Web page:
Article from the Economist - It is a tragedy, and it is a catastrophe
KYIV, LVIV AND MOSCOW – ARTICLE FOR THE ECONOMIST
TO THOSE WITH long memories, Moscow currently feels oddly similar to the way it did during the attempted coup of August 1991. Admittedly, there are no tanks on the streets this time—they are occupied elsewhere. But the security forces of the FSB have a far firmer grip on the city, and the country, than their predecessors in the KGB had during their last-ditch effort to rescue the Soviet Union 30 years ago—an effort which precipitated its final collapse.
There seems no scope today for resistance like that which back then made Boris Yeltsin, the Russian Federation’s president, into a Russian hero. But in a country fast turning totalitarian, one where a law which allows a 15-year-jail sentence for “spreading fake news about the actions of the Russian armed forces” will soon be rubber-stamped by parliament, there is plenty of room for bravery.
More than 1m people have signed a petition against the war. On February 24th, in St Petersburg, President Vladimir Putin’s hometown, the police detained Liudmila Vasilieva, a survivor of the 872-day siege the city suffered during the second world war, for protesting against the invasion of Ukraine—one of 7,000 such detentions to have taken place. A video posted on Twitter of her being led away by two policemen instantly become an icon of defiance.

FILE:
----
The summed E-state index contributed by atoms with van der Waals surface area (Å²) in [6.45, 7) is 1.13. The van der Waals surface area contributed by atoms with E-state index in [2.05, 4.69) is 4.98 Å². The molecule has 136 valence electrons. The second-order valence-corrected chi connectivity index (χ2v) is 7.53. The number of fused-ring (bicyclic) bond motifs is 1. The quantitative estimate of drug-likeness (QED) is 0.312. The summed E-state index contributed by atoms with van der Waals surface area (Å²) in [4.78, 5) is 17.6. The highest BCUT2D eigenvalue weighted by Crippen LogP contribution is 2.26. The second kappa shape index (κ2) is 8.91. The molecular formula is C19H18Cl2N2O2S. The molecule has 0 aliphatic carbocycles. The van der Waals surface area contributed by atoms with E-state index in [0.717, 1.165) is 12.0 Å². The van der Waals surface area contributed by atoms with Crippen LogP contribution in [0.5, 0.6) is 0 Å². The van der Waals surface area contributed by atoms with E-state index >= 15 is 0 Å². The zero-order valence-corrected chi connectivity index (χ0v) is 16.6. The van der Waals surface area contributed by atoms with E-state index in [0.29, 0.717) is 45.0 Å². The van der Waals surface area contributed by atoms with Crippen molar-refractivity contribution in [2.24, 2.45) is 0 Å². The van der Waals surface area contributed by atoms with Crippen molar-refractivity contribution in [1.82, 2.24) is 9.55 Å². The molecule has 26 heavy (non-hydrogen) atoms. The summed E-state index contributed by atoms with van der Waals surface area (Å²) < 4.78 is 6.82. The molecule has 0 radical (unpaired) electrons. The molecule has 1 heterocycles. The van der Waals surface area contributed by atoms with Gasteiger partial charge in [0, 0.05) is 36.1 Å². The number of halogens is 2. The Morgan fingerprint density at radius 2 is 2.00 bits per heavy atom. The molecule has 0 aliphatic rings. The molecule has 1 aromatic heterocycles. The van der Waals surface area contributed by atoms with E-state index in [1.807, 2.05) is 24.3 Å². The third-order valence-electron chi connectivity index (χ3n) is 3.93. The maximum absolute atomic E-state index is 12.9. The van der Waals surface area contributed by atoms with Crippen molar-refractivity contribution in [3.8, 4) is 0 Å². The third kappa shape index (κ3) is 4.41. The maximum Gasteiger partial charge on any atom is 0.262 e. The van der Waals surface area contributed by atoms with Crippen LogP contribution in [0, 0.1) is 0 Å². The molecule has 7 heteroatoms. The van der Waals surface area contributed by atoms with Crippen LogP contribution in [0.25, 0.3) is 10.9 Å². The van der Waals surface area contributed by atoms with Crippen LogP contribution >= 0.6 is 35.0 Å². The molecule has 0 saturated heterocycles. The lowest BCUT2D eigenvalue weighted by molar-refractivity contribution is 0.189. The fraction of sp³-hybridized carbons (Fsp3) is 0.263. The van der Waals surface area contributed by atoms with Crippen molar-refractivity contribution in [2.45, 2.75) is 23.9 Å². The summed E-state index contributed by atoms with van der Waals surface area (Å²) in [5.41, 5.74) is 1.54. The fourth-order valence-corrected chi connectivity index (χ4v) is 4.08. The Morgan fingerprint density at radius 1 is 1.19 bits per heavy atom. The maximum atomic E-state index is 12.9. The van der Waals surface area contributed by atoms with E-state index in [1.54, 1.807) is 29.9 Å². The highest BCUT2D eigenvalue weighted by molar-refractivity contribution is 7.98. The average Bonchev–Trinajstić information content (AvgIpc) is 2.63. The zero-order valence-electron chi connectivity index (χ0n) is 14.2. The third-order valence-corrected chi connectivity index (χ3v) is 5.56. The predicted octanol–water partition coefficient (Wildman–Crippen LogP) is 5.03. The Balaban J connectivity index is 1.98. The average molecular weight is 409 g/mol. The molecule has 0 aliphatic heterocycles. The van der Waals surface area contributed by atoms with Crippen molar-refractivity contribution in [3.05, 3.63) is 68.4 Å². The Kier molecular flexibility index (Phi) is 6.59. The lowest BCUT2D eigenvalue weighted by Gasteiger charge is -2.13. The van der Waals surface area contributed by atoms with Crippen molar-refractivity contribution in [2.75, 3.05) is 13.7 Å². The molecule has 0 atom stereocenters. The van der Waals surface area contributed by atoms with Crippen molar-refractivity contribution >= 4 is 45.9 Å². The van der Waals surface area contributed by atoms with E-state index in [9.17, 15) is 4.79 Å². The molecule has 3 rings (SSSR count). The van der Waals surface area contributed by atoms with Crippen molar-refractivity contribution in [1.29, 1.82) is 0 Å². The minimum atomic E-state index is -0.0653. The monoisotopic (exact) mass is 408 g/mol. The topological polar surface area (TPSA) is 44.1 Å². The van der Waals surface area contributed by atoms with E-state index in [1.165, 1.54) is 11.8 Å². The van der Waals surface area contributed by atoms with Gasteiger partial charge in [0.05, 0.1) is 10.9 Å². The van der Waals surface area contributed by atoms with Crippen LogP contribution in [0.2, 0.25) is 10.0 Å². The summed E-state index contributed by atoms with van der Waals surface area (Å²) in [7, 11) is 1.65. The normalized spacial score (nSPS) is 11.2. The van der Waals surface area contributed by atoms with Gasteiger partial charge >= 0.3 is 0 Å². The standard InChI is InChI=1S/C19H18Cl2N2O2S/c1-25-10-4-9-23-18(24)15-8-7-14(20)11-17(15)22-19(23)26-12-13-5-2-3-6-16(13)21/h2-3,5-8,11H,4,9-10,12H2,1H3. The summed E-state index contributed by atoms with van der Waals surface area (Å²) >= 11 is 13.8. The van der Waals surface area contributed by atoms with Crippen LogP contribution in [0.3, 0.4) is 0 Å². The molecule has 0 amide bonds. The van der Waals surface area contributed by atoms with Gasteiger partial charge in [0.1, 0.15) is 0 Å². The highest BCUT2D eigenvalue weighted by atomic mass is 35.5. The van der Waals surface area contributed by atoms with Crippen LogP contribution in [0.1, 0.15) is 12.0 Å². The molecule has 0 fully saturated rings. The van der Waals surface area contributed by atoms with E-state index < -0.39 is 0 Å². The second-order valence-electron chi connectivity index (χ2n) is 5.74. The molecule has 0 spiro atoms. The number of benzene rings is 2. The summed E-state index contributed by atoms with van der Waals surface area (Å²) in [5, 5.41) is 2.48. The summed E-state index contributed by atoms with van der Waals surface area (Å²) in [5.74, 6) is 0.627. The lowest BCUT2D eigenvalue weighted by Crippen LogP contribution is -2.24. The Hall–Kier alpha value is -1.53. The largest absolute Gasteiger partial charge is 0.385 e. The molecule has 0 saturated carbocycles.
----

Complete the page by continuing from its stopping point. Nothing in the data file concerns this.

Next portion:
“If there is anything in Russia you can be proud of right now, it is those people who have been detained,” Alexei Navalny, Russia’s jailed opposition leader, wrote in a statement his lawyer posted on Instagram. “Let’s at least not become a nation of frightened silent people. Or of cowards who pretend not to notice the aggressive war against Ukraine unleashed by our obviously insane Tsar.”
There is doubtless some such pretence. Mostly, though, there is shock. “I feel like I'm going mad,” says a banker. “I take part in conference calls where people talk about financial plans and discuss analytical reports about companies’ results, as if nothing is happening.”
Most Russians had no idea that their country was going to war until just before it did so, in part because the idea made no sense, in part because they were lied to. For months the Kremlin’s official line was that the troops at the Ukrainian border were simply exercising. Plans for the “special military operation”, as Mr Putin has branded his war, were even kept from the army itself. (Tellingly, “special operation” is a KGB term, not a military one.) The operation was supposed to be over before anyone realised it had taken place.
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Police taking away body-bags in Ukraine